CHAMBERS COUNTY, TX-Previously ignored by many developers and land buyers in favor of the west and northwest submarkets, the far eastern area is now attracting interest for its low land costs and proximity to the Port of Houston. Experts believe “the Golden Triangle,” bordered by Orange to the east and Port Arthur and Beaumont on the west, is poised for significant development in the coming years.
Andrew Lockwood, a vice president in Houston for Santa Ana, CA-based Grubb & Ellis Co., says oil refinery expansions in Port Arthur and Beaumont are contributing to the increased interest in land. The cities are in line for an estimated $13 billion of construction on manufacturing plants and refineries, creating as many as 15,000 jobs for the region. “People will want to live in that part of the world that had been overlooked at one time,” he says. In addition, he says Chambers County and neighboring Liberty County have been very pro-business and pro-development.
Denver-based Mountain West Industrial Properties has two developments in the area. Its 129,568-sf Cedar Crossing distribution center at 3710 Cedar Blvd. in Baytown is 100% leased. Meanwhile, the developer is ready to market its 723-acre AmeriPort in Baytown, a master-planned industrial development bound by FM 565 to the north, Grand Parkway to the east and FM 1405 and the Union Pacific Railroad to the west.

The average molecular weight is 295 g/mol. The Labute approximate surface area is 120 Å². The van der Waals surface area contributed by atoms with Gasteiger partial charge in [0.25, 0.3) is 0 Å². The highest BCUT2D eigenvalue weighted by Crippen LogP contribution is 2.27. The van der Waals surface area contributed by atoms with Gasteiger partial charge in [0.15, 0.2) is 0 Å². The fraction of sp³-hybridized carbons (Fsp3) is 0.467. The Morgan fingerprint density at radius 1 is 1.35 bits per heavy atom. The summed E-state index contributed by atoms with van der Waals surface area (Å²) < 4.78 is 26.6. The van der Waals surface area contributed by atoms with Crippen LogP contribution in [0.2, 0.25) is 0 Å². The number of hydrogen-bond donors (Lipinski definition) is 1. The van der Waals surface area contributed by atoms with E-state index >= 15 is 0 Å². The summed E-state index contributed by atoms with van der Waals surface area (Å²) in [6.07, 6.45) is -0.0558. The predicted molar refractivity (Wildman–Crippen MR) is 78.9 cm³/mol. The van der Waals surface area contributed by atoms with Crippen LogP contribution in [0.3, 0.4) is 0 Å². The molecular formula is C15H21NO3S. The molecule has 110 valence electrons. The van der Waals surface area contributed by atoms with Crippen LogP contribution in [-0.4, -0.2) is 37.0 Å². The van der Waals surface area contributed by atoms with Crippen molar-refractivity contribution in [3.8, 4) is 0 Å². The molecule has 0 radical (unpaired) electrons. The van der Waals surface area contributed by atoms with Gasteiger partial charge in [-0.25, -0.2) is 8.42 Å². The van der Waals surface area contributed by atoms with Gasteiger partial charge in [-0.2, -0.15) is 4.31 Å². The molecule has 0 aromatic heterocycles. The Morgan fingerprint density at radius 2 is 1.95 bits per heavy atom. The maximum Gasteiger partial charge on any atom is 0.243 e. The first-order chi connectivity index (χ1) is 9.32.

Mountain West’s acquisitions and development officer T.J. Tarbell says land prices are very attractive in that neck of the woods. In addition, he agrees with Lockwood that Chambers County’s staff is proactive.
Tarbell says it’s all about location. “It’s close to the port,” he explains. “When you look at the overall transportation network, it’s close to Interstate 10 and Grand Parkway. That proximity to the port, you can’t duplicate that anywhere else in Houston.”
Another plus, Lockwood says is Interstate 10 is going from four to six lanes from the Trinity River, beginning just east of Houston to Texas 69 through Beaumont, which is 10 miles to the east. “They should have that widening completed sometime in 2009,” Lockwood says.
William J. Gold, senior vice president with CB Richard Ellis’ Houston office, agrees the port is driving the interest in the area, but says so is interest in oil and energy. He emphasizes the dynamics of the far eastern submarket are changing.
“In the past, that area had been a heavy fabrication area for the oil patch,” says Gold, who is leading the marketing team for AmeriPort. “Now we’re seeing this as a distribution hub. We’re seeing more strategic plays near the water and near rail. And, this area has plenty of both.” He says interest will increase further once the Panama Canal opens and Bayport Terminal’s expansion is done, adding to Port of Houston’s inbound capacity.
Right now, Lockwood points out that land prices are reasonable, at least in comparison to other parts of Houston. “You can get good land out there in the $5,000 to $6,000 per acre range versus the $20,000, $30,000 or $40,000 you have to pay per acre in West Houston,” he tells GlobeSt.com.